Why College Entrance Tests Need to Exit

On December 12, online scores for students who took the PSAT last October will be available on the CollegeBoard website. For the vast majority of students, these scores will have no impact on their high school careers. However, the top 1% of test takers, otherwise known as National Merit Semifinalists, will move forward and compete for full rides to various universities across the United States.

If you find it absurd how so much weight is placed on a single 3 hour test, you’re not wrong. The PSAT is a precursor to the SAT, or the pinnacle of standardized testing for college-bound students in the United States. Although many admissions officers claim to evaluate applications holistically, according to the nation’s best college counselors, if your SAT and ACT scores are not at least within 25-75% of the school’s range, your application will automatically be tossed in the trash with very few exceptions.

This reality presents several problems, the first being that standardized tests simply don’t test intelligence as a whole nor predict college success. Howard Gardner’s Theory of Multiple Intelligences describes intelligence as a spectrum that includes nine intellectual skills: verbal-linguistic, logical-mathematical, spatial-visual, bodily-kinesthetic, musical, interpersonal, intrapersonal, naturalist, and existential. College entrance exams predominately measure the first two skill sets, excluding students who are talented in other areas.

Another problem about college entrance exams is that they overwhelmingly favor wealthy students. I attend a school with a high percentage of students on free/reduced lunch who don’t have time to study since they work after school to support their families. On the other hand, there’s a school across town with affluent students whose parents all hold graduate degrees and spend thousands of dollars every summer preparing for the SAT. In the wealthiest pockets of Manhattan, tutors charge up to $1000/hour for one-on-one tutoring sessions!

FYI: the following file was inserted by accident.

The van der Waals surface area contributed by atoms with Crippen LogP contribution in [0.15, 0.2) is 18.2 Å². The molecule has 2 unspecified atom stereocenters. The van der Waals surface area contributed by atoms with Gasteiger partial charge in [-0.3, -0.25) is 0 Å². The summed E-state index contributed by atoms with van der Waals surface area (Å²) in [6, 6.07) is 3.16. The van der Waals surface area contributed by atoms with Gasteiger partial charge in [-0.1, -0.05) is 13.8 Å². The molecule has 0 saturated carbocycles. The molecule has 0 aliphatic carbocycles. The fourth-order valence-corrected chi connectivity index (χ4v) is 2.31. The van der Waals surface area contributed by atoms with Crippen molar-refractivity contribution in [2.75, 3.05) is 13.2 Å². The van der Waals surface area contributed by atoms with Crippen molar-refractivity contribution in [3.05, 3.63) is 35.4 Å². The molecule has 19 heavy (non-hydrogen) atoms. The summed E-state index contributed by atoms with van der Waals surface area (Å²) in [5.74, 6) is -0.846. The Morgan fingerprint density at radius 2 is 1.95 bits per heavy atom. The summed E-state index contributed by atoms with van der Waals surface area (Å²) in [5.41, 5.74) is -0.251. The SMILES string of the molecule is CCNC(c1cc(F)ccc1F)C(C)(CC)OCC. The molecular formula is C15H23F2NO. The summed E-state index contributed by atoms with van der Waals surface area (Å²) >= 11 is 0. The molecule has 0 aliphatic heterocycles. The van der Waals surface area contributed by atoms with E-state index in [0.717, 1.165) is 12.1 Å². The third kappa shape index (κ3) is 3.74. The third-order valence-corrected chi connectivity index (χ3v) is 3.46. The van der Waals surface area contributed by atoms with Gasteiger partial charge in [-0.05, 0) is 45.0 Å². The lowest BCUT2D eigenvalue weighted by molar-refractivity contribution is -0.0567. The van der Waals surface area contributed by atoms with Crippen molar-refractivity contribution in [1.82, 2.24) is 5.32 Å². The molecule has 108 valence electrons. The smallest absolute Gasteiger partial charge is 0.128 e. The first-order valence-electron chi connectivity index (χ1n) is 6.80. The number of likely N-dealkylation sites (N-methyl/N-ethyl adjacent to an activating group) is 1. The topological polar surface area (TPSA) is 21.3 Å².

The inequity of the college admissions process nearly guarantees that the upper-class have the upper-hand.

Going back to the PSAT, it is almost ironic how full scholarships are awarded to the top scorers, since many of them can afford to both prepare and pay for college. This creates an endless cycle where the rich have a path paved out for them, while the poor must shatter a glass ceiling if they want even a small shot at success.

The majority of people agree that it’s harder to get into college today than ever before. Scoring a 1600 on the SAT, once perceived as a golden ticket to an Ivy League college, is now a mere prerequisite to even be considered for a coveted spot at the nation’s top schools. In addition to the increasing uncertainty surrounding college entrance, kids today in the U.S. are more likely to earn less than their parents, indicating that even a college degree does not guarantee financial stability. It’s no wonder that college entrance exams cause a huge amount of stress in students and their families. It’s time to change the admissions game.



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